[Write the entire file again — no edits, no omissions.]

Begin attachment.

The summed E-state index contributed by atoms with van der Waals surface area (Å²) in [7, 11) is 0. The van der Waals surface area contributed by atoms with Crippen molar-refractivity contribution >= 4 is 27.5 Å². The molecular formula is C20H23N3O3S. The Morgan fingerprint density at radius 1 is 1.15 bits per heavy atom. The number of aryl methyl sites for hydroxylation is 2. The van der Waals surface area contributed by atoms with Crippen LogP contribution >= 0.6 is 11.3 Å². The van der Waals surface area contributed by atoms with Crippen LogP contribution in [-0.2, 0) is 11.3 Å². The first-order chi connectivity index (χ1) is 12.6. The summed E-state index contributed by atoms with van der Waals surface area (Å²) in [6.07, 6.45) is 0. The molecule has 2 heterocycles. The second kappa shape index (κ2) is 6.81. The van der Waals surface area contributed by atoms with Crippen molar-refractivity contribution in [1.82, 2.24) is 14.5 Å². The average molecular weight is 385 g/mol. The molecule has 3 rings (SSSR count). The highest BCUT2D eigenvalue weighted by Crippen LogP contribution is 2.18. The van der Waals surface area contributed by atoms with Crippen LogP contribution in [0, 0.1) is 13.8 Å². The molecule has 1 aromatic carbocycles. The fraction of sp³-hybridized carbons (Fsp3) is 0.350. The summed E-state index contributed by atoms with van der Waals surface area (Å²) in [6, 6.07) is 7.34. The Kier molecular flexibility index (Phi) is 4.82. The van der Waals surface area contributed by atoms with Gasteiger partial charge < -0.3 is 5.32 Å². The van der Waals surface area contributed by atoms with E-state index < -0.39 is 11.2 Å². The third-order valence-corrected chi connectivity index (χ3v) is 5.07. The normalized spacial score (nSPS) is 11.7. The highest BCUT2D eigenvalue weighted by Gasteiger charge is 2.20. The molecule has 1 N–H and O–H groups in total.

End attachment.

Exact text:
The summed E-state index contributed by atoms with van der Waals surface area (Å²) in [7, 11) is 0. The van der Waals surface area contributed by atoms with Crippen molar-refractivity contribution >= 4 is 27.5 Å². The molecular formula is C20H23N3O3S. The Morgan fingerprint density at radius 1 is 1.15 bits per heavy atom. The number of aryl methyl sites for hydroxylation is 2. The van der Waals surface area contributed by atoms with Crippen LogP contribution >= 0.6 is 11.3 Å². The van der Waals surface area contributed by atoms with Crippen LogP contribution in [-0.2, 0) is 11.3 Å². The first-order chi connectivity index (χ1) is 12.6. The summed E-state index contributed by atoms with van der Waals surface area (Å²) in [6.07, 6.45) is 0. The molecule has 2 heterocycles. The second kappa shape index (κ2) is 6.81. The van der Waals surface area contributed by atoms with Crippen molar-refractivity contribution in [1.82, 2.24) is 14.5 Å². The average molecular weight is 385 g/mol. The molecule has 3 rings (SSSR count). The highest BCUT2D eigenvalue weighted by Crippen LogP contribution is 2.18. The van der Waals surface area contributed by atoms with Crippen LogP contribution in [0, 0.1) is 13.8 Å². The molecule has 1 aromatic carbocycles. The fraction of sp³-hybridized carbons (Fsp3) is 0.350. The summed E-state index contributed by atoms with van der Waals surface area (Å²) in [6, 6.07) is 7.34. The Kier molecular flexibility index (Phi) is 4.82. The van der Waals surface area contributed by atoms with Gasteiger partial charge < -0.3 is 5.32 Å². The van der Waals surface area contributed by atoms with E-state index < -0.39 is 11.2 Å². The third-order valence-corrected chi connectivity index (χ3v) is 5.07. The normalized spacial score (nSPS) is 11.7. The highest BCUT2D eigenvalue weighted by Gasteiger charge is 2.20. The molecule has 1 N–H and O–H groups in total.